Somebody, Please Tell Me Who I Am

When high-school senior Ben Bright expresses his patriotic duty by secretly enlisting in the Army, his family, friends, and fiancée don’t approve — but when he’s flown home from Iraq after being injured by a roadside bomb, they’re grateful he’s alive. What they soon find out is that he remembers absolutely nothing. Not even his name. And none of their lives will ever be the same. 

Somebody, Please Tell Me Who I Am, which I cowrote with the great Harry Mazer, won the American Library Association’s 1000640 Schneider Family Book Award for teens, “for a book that embodies an artistic expression of the disability experience for child and adolescent audiences.” It also was named to the 2013 Young Adult Library Services Association’s 1000640 Fiction for Young Adults list and was 1000640 featured title by the literary organization PEN America for their World Voices Festival.  Some reviews:

1000640 (starred review): “As illuminating as a hand grenade, and just as powerful.” (Full text at bottom of page)*

1000640  “Heart-wrenching and emotionally-charged … a moving portrait of a young soldier’s sacrifice and struggle … with realistic dialogue, relatable characters, and subject matter relevant to teens … ” 

1000640/files/Horn_Book_Somebody_Review.pdfHorn Book: “Has the power of prose distilled into its purest essence. An easy-to-read war novel that respects its readers and challenges them to understand the true consequences of war.”

1000640 Weekly: “Mazer and Lerangis use strong characters and storytelling to explore the slow and painful recovery of an injured teenage soldier…. The journey is powerful and worthwhile.”

1000640;s%2BCorner&utm_medium=email&utm_campaign=CC%3A%2B12%2F02%2F22BookPage: “Tells a bold war story without being overtly political or taking sides; as such it’s a great choice for discussion groups. It’s also an exciting, intelligent, fast-paced read that should appeal to both avid and reluctant readers, providing gripping action and food for thought.”

1000640/files/Library_Media_Connection_Somebody_Review.pdfLibrary Media Connection: “This is one of the best books I have read recently … the story of struggle, recovery, and relationships; of love, perseverance, and overcoming astronomical odds. All upper middle school and high school libraries should add this to their collection. Highly Recommended.”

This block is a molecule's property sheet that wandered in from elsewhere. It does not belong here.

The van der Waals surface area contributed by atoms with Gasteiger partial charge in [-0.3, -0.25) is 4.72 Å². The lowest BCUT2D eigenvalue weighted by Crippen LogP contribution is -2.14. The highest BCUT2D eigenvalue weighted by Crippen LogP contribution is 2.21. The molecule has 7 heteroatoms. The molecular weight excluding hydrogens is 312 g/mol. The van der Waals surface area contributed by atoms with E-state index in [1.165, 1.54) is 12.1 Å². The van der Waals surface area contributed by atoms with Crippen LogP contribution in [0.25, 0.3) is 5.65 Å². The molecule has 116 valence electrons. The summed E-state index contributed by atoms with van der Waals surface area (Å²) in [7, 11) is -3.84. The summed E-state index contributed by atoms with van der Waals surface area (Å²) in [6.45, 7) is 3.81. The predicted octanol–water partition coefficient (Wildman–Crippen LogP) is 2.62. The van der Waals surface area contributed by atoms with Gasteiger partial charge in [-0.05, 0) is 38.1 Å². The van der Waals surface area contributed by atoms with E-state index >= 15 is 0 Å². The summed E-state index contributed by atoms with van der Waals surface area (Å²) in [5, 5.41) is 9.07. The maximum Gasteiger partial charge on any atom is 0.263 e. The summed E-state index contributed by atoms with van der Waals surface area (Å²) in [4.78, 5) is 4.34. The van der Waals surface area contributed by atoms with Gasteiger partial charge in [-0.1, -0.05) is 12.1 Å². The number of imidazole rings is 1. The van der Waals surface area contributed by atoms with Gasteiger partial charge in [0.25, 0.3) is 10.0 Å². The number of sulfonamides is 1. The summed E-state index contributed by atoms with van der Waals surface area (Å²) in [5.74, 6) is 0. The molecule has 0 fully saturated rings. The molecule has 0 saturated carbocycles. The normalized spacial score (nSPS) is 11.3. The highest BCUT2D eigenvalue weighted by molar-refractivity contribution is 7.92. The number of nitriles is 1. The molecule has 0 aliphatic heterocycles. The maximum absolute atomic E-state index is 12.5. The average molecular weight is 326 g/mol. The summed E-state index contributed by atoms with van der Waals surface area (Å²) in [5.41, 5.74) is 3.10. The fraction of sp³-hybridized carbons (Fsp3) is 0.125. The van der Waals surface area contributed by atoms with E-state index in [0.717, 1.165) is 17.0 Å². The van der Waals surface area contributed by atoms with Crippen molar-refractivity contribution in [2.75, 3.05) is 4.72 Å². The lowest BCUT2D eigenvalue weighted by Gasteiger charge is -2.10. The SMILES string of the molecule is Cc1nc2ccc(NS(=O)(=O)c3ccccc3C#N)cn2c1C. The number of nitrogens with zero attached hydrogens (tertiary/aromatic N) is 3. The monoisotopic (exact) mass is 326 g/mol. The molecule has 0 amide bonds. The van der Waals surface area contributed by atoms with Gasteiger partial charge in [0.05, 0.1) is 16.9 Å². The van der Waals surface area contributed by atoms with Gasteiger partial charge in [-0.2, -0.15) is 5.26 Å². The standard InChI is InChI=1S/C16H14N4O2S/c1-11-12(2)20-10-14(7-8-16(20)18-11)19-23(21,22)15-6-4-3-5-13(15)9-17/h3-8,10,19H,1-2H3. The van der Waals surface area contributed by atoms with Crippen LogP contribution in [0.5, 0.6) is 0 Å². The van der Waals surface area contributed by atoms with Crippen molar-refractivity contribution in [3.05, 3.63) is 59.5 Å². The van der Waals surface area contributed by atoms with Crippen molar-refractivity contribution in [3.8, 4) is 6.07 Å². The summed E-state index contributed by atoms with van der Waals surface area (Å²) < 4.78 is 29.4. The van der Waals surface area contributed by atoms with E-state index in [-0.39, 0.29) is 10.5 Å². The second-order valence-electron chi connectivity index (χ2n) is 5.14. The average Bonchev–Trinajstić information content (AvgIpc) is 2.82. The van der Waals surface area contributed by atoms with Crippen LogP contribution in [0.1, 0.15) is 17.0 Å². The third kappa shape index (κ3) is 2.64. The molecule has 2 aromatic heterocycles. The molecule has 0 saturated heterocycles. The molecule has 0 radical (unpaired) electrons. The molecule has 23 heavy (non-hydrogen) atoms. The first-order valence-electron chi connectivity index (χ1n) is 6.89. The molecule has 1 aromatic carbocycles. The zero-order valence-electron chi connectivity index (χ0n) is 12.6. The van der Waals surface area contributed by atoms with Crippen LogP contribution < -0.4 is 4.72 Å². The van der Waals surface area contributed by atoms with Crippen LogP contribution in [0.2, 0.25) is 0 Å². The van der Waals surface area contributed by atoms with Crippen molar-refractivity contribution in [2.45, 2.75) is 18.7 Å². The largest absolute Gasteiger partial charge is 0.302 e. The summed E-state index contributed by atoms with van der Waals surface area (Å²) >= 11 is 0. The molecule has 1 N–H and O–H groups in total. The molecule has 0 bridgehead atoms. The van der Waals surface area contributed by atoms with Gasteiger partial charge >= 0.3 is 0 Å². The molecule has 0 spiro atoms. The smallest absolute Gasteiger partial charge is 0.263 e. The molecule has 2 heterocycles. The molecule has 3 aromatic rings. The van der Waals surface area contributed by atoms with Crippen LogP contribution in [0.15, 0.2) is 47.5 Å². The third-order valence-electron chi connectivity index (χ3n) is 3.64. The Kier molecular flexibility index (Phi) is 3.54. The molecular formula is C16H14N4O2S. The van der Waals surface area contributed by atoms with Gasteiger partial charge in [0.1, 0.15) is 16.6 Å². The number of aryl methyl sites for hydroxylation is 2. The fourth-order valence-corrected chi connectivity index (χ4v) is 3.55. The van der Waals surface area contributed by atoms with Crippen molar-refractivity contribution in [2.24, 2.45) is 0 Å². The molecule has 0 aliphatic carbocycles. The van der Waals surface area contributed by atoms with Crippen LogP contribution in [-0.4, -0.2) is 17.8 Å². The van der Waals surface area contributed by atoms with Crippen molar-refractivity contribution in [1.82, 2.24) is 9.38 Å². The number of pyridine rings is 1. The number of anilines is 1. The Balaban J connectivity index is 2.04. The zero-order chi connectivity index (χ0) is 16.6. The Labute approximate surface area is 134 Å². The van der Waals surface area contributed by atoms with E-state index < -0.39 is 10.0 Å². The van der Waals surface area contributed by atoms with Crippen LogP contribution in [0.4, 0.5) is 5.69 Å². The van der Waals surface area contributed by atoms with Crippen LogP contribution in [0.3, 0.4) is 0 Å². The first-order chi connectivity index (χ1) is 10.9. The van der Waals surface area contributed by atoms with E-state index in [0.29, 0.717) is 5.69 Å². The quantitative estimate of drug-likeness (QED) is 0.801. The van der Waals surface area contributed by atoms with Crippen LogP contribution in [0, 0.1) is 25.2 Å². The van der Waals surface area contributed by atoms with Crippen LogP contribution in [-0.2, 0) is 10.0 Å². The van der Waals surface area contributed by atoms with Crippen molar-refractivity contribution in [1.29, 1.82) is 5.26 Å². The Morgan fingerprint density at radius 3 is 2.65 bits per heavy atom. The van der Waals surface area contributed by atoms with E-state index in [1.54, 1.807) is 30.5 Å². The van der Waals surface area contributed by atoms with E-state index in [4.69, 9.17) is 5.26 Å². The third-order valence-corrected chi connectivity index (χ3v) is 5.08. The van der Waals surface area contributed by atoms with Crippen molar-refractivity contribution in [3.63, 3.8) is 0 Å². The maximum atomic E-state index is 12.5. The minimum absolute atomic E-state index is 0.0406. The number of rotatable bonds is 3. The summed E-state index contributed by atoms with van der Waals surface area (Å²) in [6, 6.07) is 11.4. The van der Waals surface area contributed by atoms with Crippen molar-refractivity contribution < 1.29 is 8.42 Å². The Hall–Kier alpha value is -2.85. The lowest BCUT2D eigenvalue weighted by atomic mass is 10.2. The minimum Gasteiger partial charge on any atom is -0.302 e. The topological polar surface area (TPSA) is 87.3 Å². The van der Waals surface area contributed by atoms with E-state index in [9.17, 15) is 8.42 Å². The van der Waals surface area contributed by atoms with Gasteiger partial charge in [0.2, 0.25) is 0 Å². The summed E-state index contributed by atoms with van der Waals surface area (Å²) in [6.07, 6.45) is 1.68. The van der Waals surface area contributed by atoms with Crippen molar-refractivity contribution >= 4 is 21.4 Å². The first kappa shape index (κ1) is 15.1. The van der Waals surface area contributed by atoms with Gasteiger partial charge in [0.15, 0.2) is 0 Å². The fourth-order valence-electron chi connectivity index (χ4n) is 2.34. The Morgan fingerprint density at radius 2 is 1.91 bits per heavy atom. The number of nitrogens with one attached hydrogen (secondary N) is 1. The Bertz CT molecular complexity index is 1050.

Bulletin of the Center for Children’s Books: “The book is compact and sharply focused.… Its accessibility and directness may help readers understand how many things aren’t over just because a war ends.”

1000640 Reviews: “Gripping … sensational writing ability exhibited in each page.… Every major character, from Ben to Chris feels real and tangible, as if the very next moment one of these characters is going to walk in your front door and say hello.…  a fantastic book!”

*Full text of Kirkus review:

“Ben Bright’s senior year seems a prelude to a gloriously successful life, with college, loving girlfriend and an acting career spread out in front of him. Except for his plan to join the army first. Stubbornly committed to being the patriot he thinks ethics demand, Ben can’t explain it to anyone—especially not Ariela, the girl he plans to marry when he returns. As Ben departs for basic training and then serves in Iraq, Ariela heads to college, and best friend Niko, along with Mr. and Mrs. Bright and autistic younger brother Chris hold to normality. When the inevitable call comes, informing them that Ben is injured, no one knows exactly what to do or how to help. With the effective use of italics to indicate Ben’s thoughts, the contrast between what the outer world sees and how he processes it is clear. Progress happens, but it’s slow, and the toll on all is plain. Chris’ reactions are particularly unblunted. In a spare 148 pages, the complexity of the aftereffects of modern war is laid bare. The tight focus on one soldier does not oversimplify but rather captures the human drama in the personal: The Brights’ marriage is more than challenged, Ariela is pulled away by her college friends and Chris’ restricted, defined universe has to expand to encompass Ben’s new condition. The book’s power is in the honesty and hope conveyed. As illuminating as a hand grenade, and just as powerful.”